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U.S. arranges for ship to evacuate Americans from Israel to Cyprus Monday: The United States has organized a ship to take Americans out of Israel to Cyprus on Monday, the U.S. Embassy said. With Israel moving toward an invasion of the Gaza Strip, the ship will leave from the Israeli port of Haifa for Limassol, taking "U.S. nationals and their immediate family members with a valid travel document," the U.S. embassy said in a security alert Sunday. Tens of thousands of U.S. passport holders live in Israel and 29 have been confirmed killed in the Hamas attacks on October 7. Another 15 are missing and believed to be among hostages held by Hamas since the attacks. The U.S. embassy didn't say how many people would fit on the ship but said "boarding will proceed in order of arrival and is on a space limited basis." Each passenger will have to sign a document promising to repay the cost of the trip and will only be allowed to bring one suitcase. The embassy said some chartered flights would be arranged from Cyprus for onward travel.
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UK Foreign Minister Urges Israel to Show Restraint: James Cleverly called on Israel to avoid civilian casualties in Gaza and respect international law in any military operations against Hamas, saying his “strong advice” was being offered from a position of friendship.” It’s in Israel’s interest to avoid civilian casualties because Hamas wants to turn the conflict “into a wider Arab-Israeli war, or indeed a war between the Muslim world and and the wider world,” the UK foreign minister said on Sky News. His comments came hours after Prime Minister Rishi Sunak said the UK stood unequivocally with Israel, making no mention of the plight facing Palestinian civilians.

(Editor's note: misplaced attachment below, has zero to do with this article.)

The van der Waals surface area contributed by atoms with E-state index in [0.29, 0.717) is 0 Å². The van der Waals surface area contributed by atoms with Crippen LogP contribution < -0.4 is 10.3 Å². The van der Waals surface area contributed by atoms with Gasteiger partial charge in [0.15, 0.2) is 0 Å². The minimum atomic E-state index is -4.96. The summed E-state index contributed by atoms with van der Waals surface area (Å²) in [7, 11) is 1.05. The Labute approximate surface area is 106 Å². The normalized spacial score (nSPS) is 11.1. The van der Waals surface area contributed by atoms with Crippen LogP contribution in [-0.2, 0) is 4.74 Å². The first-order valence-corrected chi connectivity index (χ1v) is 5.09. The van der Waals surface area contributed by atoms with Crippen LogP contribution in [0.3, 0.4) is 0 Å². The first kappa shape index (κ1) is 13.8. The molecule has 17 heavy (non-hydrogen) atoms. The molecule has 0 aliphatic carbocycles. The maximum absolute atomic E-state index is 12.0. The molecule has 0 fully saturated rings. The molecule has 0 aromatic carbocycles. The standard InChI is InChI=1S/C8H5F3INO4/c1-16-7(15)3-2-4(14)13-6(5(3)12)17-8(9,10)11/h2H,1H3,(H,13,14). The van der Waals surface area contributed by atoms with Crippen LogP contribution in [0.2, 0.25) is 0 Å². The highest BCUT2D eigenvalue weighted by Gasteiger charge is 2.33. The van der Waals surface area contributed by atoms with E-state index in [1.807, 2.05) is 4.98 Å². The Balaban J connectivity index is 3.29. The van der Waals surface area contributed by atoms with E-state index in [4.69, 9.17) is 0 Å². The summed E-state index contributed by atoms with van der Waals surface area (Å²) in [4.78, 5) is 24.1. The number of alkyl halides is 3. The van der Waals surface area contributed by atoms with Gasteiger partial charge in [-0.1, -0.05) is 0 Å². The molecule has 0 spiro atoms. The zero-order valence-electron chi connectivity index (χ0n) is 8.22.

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Gaza Death Toll Reaches 2,300: The number of people killed in Israeli attacks on Gaza has reached more than 2,300, local authorities said, with thousands more wounded in the past eight days. This now outnumbers the death toll of the 51-day Israel-Hamas war of 2014, according to Ashraf Al-Qedra, a spokesperson for the Gaza health ministry. The 2014 war killed more than 2,200 Palestinians, according to UN figures. At the time it was the deadliest and most destructive violence since Hamas took over the Gaza Strip.
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Situation in Gaza hospitals getting ever more desperate: Medics in Gaza warned Sunday that thousands could die as hospitals packed with wounded people run desperately low on fuel and basic supplies. Palestinians in the besieged coastal enclave struggled to find food, water and safety ahead of an expected Israeli ground offensive in the war sparked by Hamas' deadly attack. A week of blistering airstrikes have demolished entire Gaza neighborhoods but failed to stem militant rocket fire into Israel. Hospitals are expected to run out of generator fuel within two days, according to the U.N., which said that would endanger the lives of thousands of patients. Gaza's sole power plant shut down for lack of fuel after Israel completely sealed off the 25-mile-long territory following the Hamas attack.
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Israel Says it Killed Hamas Military Leader: The Israeli military said on Sunday its fighter jets killed the Hamas military leader responsible for the attack on one of Israel’s communities last Saturday, Kibbutz Nirim. In a statement, the military said this occurred Saturday night during operations that also took out Hamas rocket launchers. It said the man was commander of the Nukhba forces in Khan Yunis in the southern Gaza Strip. Nukhba are the elite Hamas military unit that Israel says trained and led the October 7 attack. Hamas has been designated as a terrorist group by the US and the European Union.